Cultivating ALL brahmaviharas towards oneself

General discussion of issues related to Theravada Meditation, e.g. meditation postures, developing a regular sitting practice, skillfully relating to difficulties and hindrances, etc.
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Cultivating ALL brahmaviharas towards oneself

Post by Awarewolf » Fri Jun 21, 2013 2:44 am

I am mainly speaking about the cultivation of these attitudes during daily life. I commonly hear of directing goodwill (metta) and equanimity towards oneself. But the descriptions of compassion (karuna) and joy (mudita) are always in terms of another. If metta and equanimity can be directed towards others also, why can't karuna and mudita be directed towards oneself? Maybe they can, I just haven't read this anywhere yet.

It makes more sense to me like this. Just say I'm feeling down. I can send metta to myself, but sometimes it takes a great deal of forced effort to get through negative feelings (panic attack, anxiety, etc.) and cultivate good intentions. I did this this morning on the way to the morning work meeting. I've had a couple panic attacks up there but as I felt those feelings this morning I fought through with good-will and positivism and walked upstairs to the meeting happy. This was difficult though, it was forced. This may not be easy or safe in the long run to go about a strategy like this for coping with this particular problem. Please also note I look to develop the sublime attitudes for further reasons as well.

If I was to, however, have compassion (karuna) for myself instead, then I could much more easily surrender to my current self and the feelings I experience. From there it seems logical to recall equanimity and karma's role....which would lead to realizing that the past can't be changed and the need to focus on goodwill (metta) for myself now.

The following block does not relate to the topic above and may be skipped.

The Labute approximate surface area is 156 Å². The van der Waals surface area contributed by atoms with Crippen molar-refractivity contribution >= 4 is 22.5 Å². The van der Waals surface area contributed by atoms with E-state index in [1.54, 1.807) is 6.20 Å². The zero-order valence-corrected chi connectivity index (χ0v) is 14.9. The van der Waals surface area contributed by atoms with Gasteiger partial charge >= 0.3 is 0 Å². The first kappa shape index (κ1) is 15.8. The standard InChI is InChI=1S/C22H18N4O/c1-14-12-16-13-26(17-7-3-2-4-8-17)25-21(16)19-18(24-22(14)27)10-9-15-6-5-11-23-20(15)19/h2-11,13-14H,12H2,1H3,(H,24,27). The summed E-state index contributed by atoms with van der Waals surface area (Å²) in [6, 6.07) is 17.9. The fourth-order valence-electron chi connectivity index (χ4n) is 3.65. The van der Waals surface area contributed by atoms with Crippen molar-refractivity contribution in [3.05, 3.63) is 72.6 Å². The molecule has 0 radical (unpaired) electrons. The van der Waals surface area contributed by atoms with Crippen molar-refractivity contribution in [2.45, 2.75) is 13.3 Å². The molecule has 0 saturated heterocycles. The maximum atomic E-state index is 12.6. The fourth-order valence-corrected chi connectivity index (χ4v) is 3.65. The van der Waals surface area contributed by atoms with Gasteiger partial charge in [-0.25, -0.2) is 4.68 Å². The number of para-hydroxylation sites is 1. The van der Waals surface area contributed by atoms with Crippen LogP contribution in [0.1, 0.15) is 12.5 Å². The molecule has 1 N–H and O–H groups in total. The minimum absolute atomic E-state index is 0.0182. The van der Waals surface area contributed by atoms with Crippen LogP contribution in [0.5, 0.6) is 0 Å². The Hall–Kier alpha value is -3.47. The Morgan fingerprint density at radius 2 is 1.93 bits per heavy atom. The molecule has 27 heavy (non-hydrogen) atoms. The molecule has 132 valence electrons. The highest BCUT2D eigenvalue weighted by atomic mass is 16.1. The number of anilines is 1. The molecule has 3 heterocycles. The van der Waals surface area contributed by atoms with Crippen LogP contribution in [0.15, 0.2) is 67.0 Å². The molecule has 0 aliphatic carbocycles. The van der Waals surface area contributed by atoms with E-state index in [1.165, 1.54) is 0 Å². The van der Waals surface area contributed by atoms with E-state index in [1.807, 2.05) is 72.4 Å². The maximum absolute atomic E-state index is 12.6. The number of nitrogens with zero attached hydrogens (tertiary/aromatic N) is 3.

And what about when I'm extra happy? Laughing with others? Can I feel joy (mudita) for myself as I would feel for others when they are happy? This only makes sense to me but I want to find back-up from a Buddhist perspective like the suttas.

It seems to be somewhat forced, when I'm feeling down or particularly high, to realize "I'm not doing it right. I should be focused on kindness and goodwill for myself" and become consciously focused in changing a situation that would do better with karuna or mudita over metta. Thanissaro considers karuna and mudita to be extensions of metta anyways, so this seems to be the case. Any comments?

Lastly, when does one move past oneself and onto others? I understand that in formal private meditation, we should be becoming very concentrated, and as you become stable in these feelings on yourself, you can safely move to the next safest person on the list.
But in daily life? For a beginner working at these attitudes, should I just stick to directing goodwill, compassion, joy and equanimity towards myself whenever I can? And spread these feelings towards others as the time calls for it? (ex. a person shows me they need a hand ...compassion, or they tell me a joke in a happy I don't want to get caught up in focusing on others when I haven't stabilized the feelings for myself.

Any thoughts would be appreciated. :console:

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Re: Cultivating ALL brahmaviharas towards oneself

Post by lyndon taylor » Fri Jun 21, 2013 3:09 am

For me, always looking out for number 1, means looking out for my friend, not me, I'm number 2, or 3, or 4, I probably don't need to give myself as much attention and care as I do my friends(I mean I'm pretty well taken care of).

But you seem to have the opposite problem, maybe you are neglecting yourself, and really need to take care of yourself first. See if it works, but NEVER give up on your friends, thinking only of yourself, that's a lonely place to be.